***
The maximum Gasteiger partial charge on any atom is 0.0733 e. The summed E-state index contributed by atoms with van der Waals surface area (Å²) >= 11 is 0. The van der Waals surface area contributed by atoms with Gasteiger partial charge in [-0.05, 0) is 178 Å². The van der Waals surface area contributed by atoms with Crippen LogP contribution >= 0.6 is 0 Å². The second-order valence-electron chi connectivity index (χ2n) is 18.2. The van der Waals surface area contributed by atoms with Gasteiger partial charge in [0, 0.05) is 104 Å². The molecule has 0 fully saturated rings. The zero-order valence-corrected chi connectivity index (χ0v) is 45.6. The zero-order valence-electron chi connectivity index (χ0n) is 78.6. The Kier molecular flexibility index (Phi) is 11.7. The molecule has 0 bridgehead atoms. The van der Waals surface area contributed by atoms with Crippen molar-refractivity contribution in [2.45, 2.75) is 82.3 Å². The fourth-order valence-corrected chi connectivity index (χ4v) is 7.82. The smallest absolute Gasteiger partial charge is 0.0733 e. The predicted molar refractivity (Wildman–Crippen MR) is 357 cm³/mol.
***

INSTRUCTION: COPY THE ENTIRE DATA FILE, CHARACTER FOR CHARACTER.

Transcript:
The maximum Gasteiger partial charge on any atom is 0.0733 e. The summed E-state index contributed by atoms with van der Waals surface area (Å²) >= 11 is 0. The van der Waals surface area contributed by atoms with Gasteiger partial charge in [-0.05, 0) is 178 Å². The van der Waals surface area contributed by atoms with Crippen LogP contribution >= 0.6 is 0 Å². The second-order valence-electron chi connectivity index (χ2n) is 18.2. The van der Waals surface area contributed by atoms with Gasteiger partial charge in [0, 0.05) is 104 Å². The molecule has 0 fully saturated rings. The zero-order valence-corrected chi connectivity index (χ0v) is 45.6. The zero-order valence-electron chi connectivity index (χ0n) is 78.6. The Kier molecular flexibility index (Phi) is 11.7. The molecule has 0 bridgehead atoms. The van der Waals surface area contributed by atoms with Crippen molar-refractivity contribution in [2.45, 2.75) is 82.3 Å². The fourth-order valence-corrected chi connectivity index (χ4v) is 7.82. The smallest absolute Gasteiger partial charge is 0.0733 e. The predicted molar refractivity (Wildman–Crippen MR) is 357 cm³/mol.